U is for Unbutton. I have written at length about the unbutton, that which is not a button, but there is so much more to be said, so much more. You would be surprised, I think, had you studied the unbutton to the extent and to the depth I have, just how much can be written on the subject. Stuffed in a drawer somewhere I have a stack of notebooks in which are scribbled page after page of my notes, notes I made diligently during my studies of the unbutton. I am glad I made the notes, for I have a mind like a sieve and have actually forgotten most of what I learned. Unfortunately I have also forgotten the location of the drawer in which the notebooks are stuffed, so I shall have to hunt that down before I can familiarise myself with the material. I say ‘material’ as that is a generic term, because I have never been sure whether to refer to my notes as data or lore or even, in extremis, ravings.
It is also unhelpful that my unbutton studies, and thus my note-taking, took place at a time when I was under the spell, the considerable spell, of the note-taking and hand-writing gourou Jim Pock. In addition to his grand pronouncements upon note-taking and hand-writing, Jim Pock was given to insisting, his countenance growing more florid by the second, upon certain idiosyncratic spellings, of which ‘gourou’, with inserted ‘o’s, was one. Actually, I cannot think of any others. What I do recall, so vividly that my heart almost bursts, is his screeching command – he called it a ukase, as if he were a Tsar – to have no truck with legibility. In his world, legibility was a crime. He never explained why this was so, swatting the queries of his devotees aside like flies. He did not actually refer to his method as ‘speed scribbling’, but that is a pretty good description of what he taught, from his podium, with his gesticulations. What it means is that all those thousands of notebooks I filled while studying the unbutton are unreadable, even if I could find the drawer in which I stuffed them, when I abandoned my unbutton studies, around the time of the Tet Offensive.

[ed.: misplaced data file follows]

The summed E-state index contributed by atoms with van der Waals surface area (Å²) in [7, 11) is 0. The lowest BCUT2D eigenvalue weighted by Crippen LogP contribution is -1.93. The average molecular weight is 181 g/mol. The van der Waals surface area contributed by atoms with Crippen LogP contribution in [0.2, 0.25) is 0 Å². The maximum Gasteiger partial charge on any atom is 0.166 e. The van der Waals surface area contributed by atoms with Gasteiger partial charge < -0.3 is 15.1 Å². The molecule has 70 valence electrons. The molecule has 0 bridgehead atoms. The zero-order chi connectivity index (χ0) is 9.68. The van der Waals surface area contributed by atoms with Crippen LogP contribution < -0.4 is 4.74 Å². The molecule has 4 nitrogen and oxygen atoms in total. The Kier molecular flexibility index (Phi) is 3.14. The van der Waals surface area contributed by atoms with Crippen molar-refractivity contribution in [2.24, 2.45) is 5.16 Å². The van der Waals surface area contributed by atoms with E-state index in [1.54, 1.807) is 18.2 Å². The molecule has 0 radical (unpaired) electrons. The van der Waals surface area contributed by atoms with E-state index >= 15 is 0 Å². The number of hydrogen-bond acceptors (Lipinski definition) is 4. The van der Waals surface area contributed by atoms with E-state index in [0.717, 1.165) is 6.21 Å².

Jim Pock himself knew nothing about the unbutton. In fact, every time I let slip my field of studies, he became rattled. Once I was even expelled from the yurt until I promised to refrain from raising the subject. For all his visionary visionariness, Jim Pock was stuck in the mundane world of buttons, solid and comprehensible and utilitarian. He could not, or would not, see that striving, however blindly, towards an apprehension of the unbutton could lead us into realms undreamed of, had we but the courage to sniff out the clues, like hogs in search of truffles.
Looking back, it is all too clear to me that I took a wrong turn at the beginning of the Vietnamese year of the monkey (Tết Mậu Thân). Mentally, at least, I consigned the unbutton to an unscrapheap, and pointed my brain towards less abstruse matters. Only now, over forty years later, has the unbutton come back to haunt me, like the familiar in the story by J Sheridan Le Fanu. Jim Pock would be rolling in his grave, if he had one, but as far as I know he did not die. Rather, he was transfigured, somehow, onto a higher, or lopsided, plane, from where I dare say he still issues ukases on illegibility, and other matters of questionable import, from his ethereal podium, with his phantom gesticulations.